France has been a big part of our lives for over twenty years. We holidayed here as a couple, then as a family, and have lived here since 2004, and we love it. We often get asked why we moved here and the French are as interested in the answer as are our friends and family. Everyone has their own reasons for chasing the dream and for us it was about having more time to spend together as a family and not having the financial pressures we had in the UK. It was not a rash decision after a bottle of French wine whilst watching one of the many UK TV programmes about Brits moving to the sun; it was something we thought carefully about for at least three years before making the move.
I think planning is key for a move to be successful and I still have the old spreadsheets comparing living costs and income in UK and France (circa 2004), including our old weekly UK food shop that we had carefully converted into Euros - once an accountant always an accountant. I often get asked for advice from people thinking of moving here, so here is a list of things to consider. Please note this is by no means an exhaustive list, just my opinion based on our experience.
• Learn the language; you will get so much more out of your new life if you can communicate in French. We have found Coffee Break French and One Thing in a French Day very helpful.
• Research your living costs; don’t forget personal bank accounts are not free like in the UK, wine may be cheap, but food can be pricey. It gets very cold here in winter and heating costs are likely to be as high or higher than in the UK; old French houses can be draughty and take quite a bit of heating.
• Think about your income; the capital from selling your UK home will not go nearly as far as you think and in rural France especially, finding work will not be easy.
• If you want to run your own business, you will pay about 40% in tax/social charges no matter what level your earnings are, and the French system can be a complex one to understand.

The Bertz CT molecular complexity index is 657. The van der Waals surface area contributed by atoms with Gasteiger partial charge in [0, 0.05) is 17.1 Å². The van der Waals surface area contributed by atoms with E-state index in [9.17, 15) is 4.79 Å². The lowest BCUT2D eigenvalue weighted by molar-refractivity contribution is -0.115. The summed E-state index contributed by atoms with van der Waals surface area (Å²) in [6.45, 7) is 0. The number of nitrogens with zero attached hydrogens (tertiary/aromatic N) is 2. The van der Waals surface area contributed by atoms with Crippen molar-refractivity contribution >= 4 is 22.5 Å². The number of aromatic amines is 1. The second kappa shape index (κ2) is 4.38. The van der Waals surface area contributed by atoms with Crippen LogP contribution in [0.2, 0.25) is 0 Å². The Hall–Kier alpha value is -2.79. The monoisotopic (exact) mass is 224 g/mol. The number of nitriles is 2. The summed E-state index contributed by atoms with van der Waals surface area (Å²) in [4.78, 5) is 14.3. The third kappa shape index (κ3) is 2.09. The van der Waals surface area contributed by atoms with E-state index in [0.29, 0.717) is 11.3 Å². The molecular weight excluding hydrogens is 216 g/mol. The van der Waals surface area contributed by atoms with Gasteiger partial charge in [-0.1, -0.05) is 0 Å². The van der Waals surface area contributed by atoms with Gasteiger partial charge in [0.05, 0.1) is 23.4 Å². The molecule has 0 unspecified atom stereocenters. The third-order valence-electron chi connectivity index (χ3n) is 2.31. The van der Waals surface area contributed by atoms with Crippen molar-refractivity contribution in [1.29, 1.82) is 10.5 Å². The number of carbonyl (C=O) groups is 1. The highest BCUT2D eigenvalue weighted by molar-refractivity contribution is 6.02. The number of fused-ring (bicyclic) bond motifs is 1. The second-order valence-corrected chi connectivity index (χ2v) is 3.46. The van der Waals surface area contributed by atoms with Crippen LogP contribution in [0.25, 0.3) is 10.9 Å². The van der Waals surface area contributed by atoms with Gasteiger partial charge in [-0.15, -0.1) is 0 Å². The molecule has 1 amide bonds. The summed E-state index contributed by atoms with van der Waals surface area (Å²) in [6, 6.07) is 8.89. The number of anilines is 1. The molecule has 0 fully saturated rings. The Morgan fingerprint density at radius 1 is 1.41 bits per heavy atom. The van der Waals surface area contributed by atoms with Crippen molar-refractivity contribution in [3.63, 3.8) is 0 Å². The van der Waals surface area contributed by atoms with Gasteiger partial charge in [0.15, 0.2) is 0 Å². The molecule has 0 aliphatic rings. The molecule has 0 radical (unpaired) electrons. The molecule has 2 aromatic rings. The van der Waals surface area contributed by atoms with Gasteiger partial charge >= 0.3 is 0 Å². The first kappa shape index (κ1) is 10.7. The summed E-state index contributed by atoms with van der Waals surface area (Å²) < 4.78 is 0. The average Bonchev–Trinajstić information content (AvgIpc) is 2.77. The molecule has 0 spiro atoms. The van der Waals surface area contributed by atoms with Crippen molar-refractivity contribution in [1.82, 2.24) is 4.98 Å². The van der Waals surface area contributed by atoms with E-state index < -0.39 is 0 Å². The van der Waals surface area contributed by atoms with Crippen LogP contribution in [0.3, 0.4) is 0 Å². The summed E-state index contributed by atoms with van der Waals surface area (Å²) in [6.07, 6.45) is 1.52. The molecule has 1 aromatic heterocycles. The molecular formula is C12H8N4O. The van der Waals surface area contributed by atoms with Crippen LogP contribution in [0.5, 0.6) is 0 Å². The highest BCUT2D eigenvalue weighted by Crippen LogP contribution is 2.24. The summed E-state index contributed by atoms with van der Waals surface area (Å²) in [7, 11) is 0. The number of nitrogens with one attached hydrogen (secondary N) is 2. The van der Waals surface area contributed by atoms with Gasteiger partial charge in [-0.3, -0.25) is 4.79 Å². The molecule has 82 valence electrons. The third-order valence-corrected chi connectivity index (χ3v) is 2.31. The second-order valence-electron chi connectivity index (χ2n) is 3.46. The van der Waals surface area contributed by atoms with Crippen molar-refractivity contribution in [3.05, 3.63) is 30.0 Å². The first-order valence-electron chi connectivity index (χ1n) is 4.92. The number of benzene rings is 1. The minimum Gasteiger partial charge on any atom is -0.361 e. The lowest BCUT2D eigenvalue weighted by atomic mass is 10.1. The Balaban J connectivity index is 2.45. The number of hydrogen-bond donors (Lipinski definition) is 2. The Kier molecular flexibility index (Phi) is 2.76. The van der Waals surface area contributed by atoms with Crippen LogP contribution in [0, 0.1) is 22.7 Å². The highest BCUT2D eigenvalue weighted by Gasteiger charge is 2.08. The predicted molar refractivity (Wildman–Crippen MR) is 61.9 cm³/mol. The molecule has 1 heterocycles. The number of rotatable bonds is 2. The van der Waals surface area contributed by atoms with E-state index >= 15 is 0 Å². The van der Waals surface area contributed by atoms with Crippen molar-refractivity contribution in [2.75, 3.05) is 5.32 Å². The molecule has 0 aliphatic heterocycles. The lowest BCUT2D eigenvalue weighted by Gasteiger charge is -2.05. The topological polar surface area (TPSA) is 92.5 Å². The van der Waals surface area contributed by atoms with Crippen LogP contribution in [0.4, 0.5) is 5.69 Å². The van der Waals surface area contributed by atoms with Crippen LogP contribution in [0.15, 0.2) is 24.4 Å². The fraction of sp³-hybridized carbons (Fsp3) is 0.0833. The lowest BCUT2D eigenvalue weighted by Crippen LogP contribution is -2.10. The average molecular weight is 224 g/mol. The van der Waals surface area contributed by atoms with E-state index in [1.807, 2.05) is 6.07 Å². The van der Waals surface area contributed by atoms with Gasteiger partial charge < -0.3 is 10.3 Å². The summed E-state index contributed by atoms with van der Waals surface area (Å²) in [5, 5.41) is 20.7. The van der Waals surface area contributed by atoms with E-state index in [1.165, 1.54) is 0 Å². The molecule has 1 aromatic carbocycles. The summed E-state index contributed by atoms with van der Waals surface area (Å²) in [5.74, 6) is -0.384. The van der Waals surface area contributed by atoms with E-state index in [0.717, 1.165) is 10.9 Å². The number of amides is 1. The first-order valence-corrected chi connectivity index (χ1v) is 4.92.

• When deciding where you want to live; in the countryside or a town, remember unless you are in a large town or very popular area like the Riviera, France closes over winter. Also, not all French villages are equal in terms of amenities and social life.
• Think very carefully about your current social life/time spent with your family and friends, and how you would cope without seeing them regularly.
• Lots of flights to the UK are summer only, so it is important to consider how long will it take you to drive back in an emergency.
• The healthcare system is different to the UK as you must pay for each appointment before being reimbursed, and a ‘top up’ health insurance policy is advisable. If you are not ‘in’ the system, then you will get nothing reimbursed.
• Children will pick up the language fairly quickly at school, but for some, Ed included, it can be difficult to begin with and can take quite some time before they are totally happy to speak French.
We still love France, even if some of her ways can be very frustrating, but nothing in life is perfect and living here is not one long holiday. We have, just about, achieved our goal in that we do spend a lot more time together as a family. Without a mortgage and with an orchard, veggie garden and a frugal attitude to food, our expenses per month are very low, which is just as well as so is our monthly income! Following the UK Brexit referendum our future is less certain, but whatever happens we followed our dream and gave it our best shot.
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